Tips for Taking Standardized Tests
Although there’s no magic formula to ace the SATs, ACTs and other standardized tests, there are tried-and-true tips that can help you increase your chances of scoring well. Here are some of the best.
- Don’t cram. Space out your studying so you’ll absorb more and decrease your anxiety about being unprepared.
- Get practice tests. Both the SATs (www.collegeboard.org) and the ACTs (www.act.org) offer practice tests.
- Get a test-prep app. Apps range from free to $24.99 for a lifetime premium membership.
- Take a nap right after you study. A study from Saarland University in Germany found that a 45-minute power nap can boost your memory five-fold.
In The 24 Hours Before The Test
- Get plenty of sleep. Although naps are great, a good night’s sleep is better. Lack of sleep can make your brain seem foggy, and trying to make up for a lack of sleep by pounding a few energy drinks can do more harm than good.
- Eat brain food for dinner. Nutritionists recommend whole grains, veggies and fish the night before an exam to enhance memory and improve concentration.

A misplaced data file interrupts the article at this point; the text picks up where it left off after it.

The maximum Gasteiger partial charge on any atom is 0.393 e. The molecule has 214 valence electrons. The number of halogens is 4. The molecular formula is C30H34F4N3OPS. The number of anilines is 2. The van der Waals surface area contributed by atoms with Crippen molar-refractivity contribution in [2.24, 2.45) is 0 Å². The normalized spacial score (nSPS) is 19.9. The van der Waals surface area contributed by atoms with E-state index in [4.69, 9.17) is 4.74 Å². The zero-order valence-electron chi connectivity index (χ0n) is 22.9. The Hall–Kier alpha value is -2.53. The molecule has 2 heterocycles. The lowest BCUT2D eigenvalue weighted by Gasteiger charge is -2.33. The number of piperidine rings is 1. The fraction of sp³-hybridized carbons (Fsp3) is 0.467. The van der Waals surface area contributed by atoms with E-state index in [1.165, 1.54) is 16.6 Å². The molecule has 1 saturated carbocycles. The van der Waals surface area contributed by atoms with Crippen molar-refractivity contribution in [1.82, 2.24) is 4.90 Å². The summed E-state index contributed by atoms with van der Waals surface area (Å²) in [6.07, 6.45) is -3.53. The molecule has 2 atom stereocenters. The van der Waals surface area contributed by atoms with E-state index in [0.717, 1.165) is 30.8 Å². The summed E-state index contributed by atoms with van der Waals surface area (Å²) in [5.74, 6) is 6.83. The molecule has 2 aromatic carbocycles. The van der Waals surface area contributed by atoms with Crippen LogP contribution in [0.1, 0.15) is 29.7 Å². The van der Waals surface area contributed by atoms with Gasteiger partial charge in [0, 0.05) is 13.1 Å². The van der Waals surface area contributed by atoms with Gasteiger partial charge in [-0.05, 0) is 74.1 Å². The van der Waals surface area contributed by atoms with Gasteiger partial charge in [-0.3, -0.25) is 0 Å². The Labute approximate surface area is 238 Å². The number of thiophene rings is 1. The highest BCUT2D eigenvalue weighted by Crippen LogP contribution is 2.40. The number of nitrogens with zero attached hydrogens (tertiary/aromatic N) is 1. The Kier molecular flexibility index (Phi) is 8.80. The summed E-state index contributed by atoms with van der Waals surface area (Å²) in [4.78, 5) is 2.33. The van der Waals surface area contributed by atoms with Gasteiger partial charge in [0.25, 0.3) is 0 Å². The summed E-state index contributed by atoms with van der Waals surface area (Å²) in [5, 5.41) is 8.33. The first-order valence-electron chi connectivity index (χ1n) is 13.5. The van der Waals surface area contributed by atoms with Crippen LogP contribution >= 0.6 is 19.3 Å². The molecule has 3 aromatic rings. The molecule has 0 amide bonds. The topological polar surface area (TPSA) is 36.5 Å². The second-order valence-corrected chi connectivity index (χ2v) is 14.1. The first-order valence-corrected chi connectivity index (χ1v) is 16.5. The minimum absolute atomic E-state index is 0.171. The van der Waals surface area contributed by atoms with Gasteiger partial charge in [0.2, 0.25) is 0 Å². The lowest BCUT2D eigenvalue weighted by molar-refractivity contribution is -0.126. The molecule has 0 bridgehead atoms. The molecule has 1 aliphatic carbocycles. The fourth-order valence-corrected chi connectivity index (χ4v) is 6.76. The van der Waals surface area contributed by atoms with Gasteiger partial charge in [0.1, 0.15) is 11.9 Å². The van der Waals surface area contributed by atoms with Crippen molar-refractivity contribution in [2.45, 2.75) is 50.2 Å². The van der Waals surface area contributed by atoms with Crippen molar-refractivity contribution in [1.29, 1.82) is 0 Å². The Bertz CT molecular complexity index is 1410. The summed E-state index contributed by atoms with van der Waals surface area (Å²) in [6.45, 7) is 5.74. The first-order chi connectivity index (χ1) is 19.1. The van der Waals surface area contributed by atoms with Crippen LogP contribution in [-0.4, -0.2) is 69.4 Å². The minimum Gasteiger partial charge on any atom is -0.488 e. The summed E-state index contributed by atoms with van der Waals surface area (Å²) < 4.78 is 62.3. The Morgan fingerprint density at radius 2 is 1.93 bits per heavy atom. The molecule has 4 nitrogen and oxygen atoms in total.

- Eat a balanced breakfast. Choose healthy protein, such as eggs, peanut butter, nuts or lean turkey, with a small serving of carbohydrates.
- Practice meditation. Calming the mind has been used to decrease anxiety and increase focus since ancient times. Take a few moments to do some deep breathing and picture yourself doing well on the test.
- Pack your admission ticket, an accepted photo ID, two No. 2 pencils with good erasers, an approved calculator, and snacks and water to refuel during your break.
- Arrive early. Showing up at the last second will only add to your stress.
- Wear comfortable layered clothes and a watch. Don’t forget to turn off the alarm!
- Go to the bathroom. It’s hard to concentrate with a full bladder.
During The Test
- Scan through all the questions, and answer the easiest ones first. If you spend 10 minutes on one really difficult question, you’re borrowing time from the other questions.
- Budget your time. Review the number of questions for each section, and determine how much time you’ll have for each.
- Narrow down your choices. There’s not a penalty for guessing on the ACT or SAT, so try to narrow your answer down by disqualifying two possibilities. Fifty-fifty is good odds.
- Don’t look for patterns. It’s completely realistic for a test to have four B’s in a row as the correct answer.
- Stay in the (correct) bubble. Fully color in your answer bubble, and ensure your answer’s bubble matches up with the corresponding question. It’s easy to get off track simply by skipping a question with the intention to come back later.
- Review your work. If you have any time left, use it to go back over your answers. Don’t worry about other test takers who have already finished. It’s only a race against the clock.